It should be noted that although the height of the picture tube screen may be relatively small, e.g., 2 inches, the image on the picture tube screen is magnified when viewed through the viewing windows 108 and it is possible that the actual raster lines of sweep may become observable due to the proximity between the users' eyes and the screen under magnification. It is possible to improve the quality and fidelity of the video images by utilizing a greater number of scan lines in the raster. A further embodiment of the invention utilizes a separate video signal and cathode ray tube for each of the dual images. Thus an improvement in image definition may be achieved by reducing the length of each scanning sweep and providing for the reproduction of but a single image in each scanning sweep.
In FIG. 4 a schematized block diagram of a modified embodiment of the reproduction system utilizing separate video signals for each of the dual images is shown. It should be understood that in this block diagram the stereophonic transduction, transmission and reproduction of the accompanying audio signals has been omitted for simplification purposes only. Referring now to FIG. 4 wherein this alternate embodiment is shown with like numerals indicating corresponding components of the previously described embodiments, however bearing the suffix designation c, the reference number 10c denotes the image reproduction system which is similar to the image reproduction system 10, however the image displacer is omitted and separate image tubes 160 are utilized to generate separate video signals ofan object 120. Each of the video signals is amplified at a separate amplifier 18c, modulated at a modulator 19c and are fed to a pair of separate transmitters 220 for individual carrier wave transmission. In a manner similar to that described in the previous embodiment, an appropriate video monitor 21c is provided.
A single receiving station 22c includes sufficient electronic components for the detection of and demodulation of each of the video signals. For the purposes of simplification the illustration of the receiving station 22c in FIG. 4 is shown as utilizing two separate receiver base units 800. Each of the base units 800 may be conveniently incorporated into'a single receiver base unit cabinet similar in external configuration to the receiver base unit 80 of the previous embodiment and illustrated in FIG. 8. Of course, the utilization of a plurality of remote receiving stations 22c is desirable.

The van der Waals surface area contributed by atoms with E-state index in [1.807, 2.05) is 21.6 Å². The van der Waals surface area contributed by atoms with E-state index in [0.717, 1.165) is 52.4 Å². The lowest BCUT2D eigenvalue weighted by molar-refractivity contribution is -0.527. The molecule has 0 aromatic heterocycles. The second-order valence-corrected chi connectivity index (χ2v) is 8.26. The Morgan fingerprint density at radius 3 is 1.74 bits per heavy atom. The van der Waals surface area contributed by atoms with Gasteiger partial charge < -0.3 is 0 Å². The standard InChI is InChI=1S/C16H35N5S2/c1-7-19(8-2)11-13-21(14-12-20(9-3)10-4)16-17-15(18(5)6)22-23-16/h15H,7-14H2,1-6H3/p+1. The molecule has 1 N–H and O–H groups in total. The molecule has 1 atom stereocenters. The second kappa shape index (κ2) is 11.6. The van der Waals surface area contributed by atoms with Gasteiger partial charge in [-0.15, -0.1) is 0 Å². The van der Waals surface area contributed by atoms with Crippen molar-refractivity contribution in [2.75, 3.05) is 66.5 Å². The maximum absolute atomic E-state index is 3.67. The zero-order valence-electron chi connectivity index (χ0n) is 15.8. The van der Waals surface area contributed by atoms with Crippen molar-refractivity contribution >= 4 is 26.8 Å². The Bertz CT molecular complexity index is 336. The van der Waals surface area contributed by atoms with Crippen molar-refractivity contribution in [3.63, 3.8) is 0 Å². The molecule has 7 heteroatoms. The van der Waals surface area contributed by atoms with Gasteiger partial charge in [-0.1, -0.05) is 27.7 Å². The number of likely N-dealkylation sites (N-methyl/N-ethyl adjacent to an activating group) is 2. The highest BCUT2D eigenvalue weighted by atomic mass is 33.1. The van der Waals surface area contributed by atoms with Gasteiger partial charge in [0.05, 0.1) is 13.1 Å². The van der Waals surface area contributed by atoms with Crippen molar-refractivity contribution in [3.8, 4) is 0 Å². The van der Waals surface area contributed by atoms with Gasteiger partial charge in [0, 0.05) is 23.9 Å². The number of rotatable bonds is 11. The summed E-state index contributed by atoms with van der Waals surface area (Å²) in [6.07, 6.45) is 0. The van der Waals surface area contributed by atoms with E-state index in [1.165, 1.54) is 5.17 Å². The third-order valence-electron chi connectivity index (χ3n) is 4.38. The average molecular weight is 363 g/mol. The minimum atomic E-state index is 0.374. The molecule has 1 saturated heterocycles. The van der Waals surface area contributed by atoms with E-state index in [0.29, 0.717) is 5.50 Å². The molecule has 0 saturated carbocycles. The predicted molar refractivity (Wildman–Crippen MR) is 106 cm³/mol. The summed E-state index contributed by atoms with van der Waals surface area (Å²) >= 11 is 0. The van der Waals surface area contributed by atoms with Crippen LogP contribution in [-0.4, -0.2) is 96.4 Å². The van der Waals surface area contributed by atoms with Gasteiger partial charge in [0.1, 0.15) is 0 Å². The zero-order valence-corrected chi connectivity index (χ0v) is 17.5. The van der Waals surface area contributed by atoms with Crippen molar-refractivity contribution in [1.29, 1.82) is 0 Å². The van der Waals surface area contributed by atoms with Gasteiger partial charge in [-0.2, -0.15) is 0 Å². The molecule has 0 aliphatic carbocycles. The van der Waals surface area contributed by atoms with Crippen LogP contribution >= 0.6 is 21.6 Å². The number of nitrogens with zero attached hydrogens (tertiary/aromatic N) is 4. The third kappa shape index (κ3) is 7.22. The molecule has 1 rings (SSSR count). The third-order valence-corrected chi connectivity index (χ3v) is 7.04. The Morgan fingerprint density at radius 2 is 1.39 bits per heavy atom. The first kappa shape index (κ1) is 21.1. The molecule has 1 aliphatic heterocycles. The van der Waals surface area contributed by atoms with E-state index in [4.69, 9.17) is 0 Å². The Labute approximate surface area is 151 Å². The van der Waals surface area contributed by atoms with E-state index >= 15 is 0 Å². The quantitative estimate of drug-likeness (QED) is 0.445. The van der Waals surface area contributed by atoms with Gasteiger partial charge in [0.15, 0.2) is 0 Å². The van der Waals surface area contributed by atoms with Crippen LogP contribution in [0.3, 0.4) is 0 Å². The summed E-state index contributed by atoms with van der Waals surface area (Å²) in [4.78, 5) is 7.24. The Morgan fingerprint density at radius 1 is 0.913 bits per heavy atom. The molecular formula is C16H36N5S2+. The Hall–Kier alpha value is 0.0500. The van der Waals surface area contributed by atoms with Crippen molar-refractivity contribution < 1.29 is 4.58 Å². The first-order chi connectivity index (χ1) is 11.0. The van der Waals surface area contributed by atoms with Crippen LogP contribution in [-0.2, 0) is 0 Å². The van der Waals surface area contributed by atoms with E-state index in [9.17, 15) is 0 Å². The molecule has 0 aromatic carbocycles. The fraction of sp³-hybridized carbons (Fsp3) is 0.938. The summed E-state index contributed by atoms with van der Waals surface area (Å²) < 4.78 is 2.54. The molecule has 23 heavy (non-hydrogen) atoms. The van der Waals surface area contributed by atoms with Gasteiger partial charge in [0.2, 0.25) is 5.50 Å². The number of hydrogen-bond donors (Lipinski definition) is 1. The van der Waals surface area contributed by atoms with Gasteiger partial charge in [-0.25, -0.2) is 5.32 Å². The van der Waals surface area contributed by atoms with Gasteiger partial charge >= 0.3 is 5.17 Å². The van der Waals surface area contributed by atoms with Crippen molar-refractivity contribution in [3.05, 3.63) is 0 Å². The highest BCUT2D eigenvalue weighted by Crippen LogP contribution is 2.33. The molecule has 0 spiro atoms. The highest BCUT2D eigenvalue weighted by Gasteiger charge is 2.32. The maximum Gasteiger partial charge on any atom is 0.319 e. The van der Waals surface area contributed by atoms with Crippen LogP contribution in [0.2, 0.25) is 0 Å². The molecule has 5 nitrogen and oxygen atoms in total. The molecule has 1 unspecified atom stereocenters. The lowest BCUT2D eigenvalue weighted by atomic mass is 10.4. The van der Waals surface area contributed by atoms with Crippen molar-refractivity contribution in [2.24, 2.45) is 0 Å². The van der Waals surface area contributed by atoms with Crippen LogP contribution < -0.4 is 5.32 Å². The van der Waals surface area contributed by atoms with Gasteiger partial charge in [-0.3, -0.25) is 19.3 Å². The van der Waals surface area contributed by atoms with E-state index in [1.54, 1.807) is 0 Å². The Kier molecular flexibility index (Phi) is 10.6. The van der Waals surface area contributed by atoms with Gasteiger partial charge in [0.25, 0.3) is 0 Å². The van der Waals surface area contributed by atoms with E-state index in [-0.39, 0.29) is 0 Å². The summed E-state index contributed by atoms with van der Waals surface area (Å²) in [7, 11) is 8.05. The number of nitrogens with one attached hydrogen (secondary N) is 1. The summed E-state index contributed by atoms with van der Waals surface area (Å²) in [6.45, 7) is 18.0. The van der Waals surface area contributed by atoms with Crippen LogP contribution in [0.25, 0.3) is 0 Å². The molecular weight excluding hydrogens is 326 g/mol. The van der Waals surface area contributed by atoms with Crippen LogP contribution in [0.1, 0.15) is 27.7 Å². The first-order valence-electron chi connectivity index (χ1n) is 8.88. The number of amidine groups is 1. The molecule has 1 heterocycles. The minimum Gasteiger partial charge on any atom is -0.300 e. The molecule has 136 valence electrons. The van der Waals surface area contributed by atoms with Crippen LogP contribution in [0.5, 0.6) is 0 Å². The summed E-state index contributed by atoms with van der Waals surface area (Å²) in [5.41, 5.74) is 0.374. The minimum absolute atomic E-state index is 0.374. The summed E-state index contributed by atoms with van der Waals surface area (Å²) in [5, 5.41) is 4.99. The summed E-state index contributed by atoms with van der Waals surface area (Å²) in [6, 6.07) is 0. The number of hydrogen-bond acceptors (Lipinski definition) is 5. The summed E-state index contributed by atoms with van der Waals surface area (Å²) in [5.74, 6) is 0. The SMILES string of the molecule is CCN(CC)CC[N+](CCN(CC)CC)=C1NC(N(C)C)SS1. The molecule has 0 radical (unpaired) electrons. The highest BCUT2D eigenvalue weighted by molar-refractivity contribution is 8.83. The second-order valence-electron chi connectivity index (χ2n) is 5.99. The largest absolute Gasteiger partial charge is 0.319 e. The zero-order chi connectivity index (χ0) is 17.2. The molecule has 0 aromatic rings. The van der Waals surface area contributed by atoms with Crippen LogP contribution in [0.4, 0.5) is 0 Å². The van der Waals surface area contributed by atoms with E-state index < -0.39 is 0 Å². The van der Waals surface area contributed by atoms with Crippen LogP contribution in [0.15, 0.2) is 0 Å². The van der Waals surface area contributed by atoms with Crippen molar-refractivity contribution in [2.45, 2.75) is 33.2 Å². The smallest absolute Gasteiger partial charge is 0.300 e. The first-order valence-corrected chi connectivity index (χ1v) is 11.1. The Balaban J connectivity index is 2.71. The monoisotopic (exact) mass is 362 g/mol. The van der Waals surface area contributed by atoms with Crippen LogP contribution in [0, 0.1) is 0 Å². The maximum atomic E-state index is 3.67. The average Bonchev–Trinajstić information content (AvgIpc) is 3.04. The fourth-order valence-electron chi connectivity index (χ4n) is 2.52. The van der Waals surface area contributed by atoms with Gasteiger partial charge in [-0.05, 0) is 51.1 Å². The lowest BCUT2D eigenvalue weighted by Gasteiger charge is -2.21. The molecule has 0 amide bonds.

The receiving station 22c includes, in addition to the receiving base units 800, remotely positioned lightweight headgear 820 similar in external configuration to the headgear unit 82 previously described. The headgear unit 82c may be conveniently supported in a manner similar to that illustrated with respect to the previous embodiments shown in FIGS. 8, 14 and 15.
The headgear unit 820 is, however, different in construction from the headgear unit 82 in that the multiple conductor cable 81c includes sufficient leads for the separate actuation of two separate cathode ray tubes 94c, each of which is utilized to produce an image of the same scene in stereoptic fashion.
Aside from the differences in mounting and positioning the two cathode ray tubes 94 in lieu of a single tube, the remainder of the headgear unit 820 is substantially identical to that of the headgear unit 82, and includes a snout 92, which houses the two cathode ray tubes in side by side relationship, a cup-like hemispherical shell 900 from which the snout projects, a pair of viewing windows 1080 having eye cups 110C and a magnifying objective lens 1120 at a viewing end.
FIGS. 11 and I2 illustrate a signal generating station for use in generating two separate stereoptic video signals to be used in conjunction with the alternate em bodiment of the invention illustrated in FIG. 4. A pair of image tube cameras 44c, each of which includes an image tube and a suitable objective lens housed within a lens barrel 420, are simultaneously operated such that the field of vision of each of the objective lenses (FIG. 4) will be registered at an appropriate viewing station, 28c, 300 of the stereoptic system 100. Thus, with each of the cameras 440 operating in a conventional manner and with the field of vision of each of the objective lenses including the same scene, two video signals corresponding to two images of the scene as viewed by a person will be generated. It should be noted that each of the cameras 440 is spaced apart a distance such that the distance between the objective lens centers hence the centers of the viewing stations 28c, 300, is approximately the average interpupillary distance.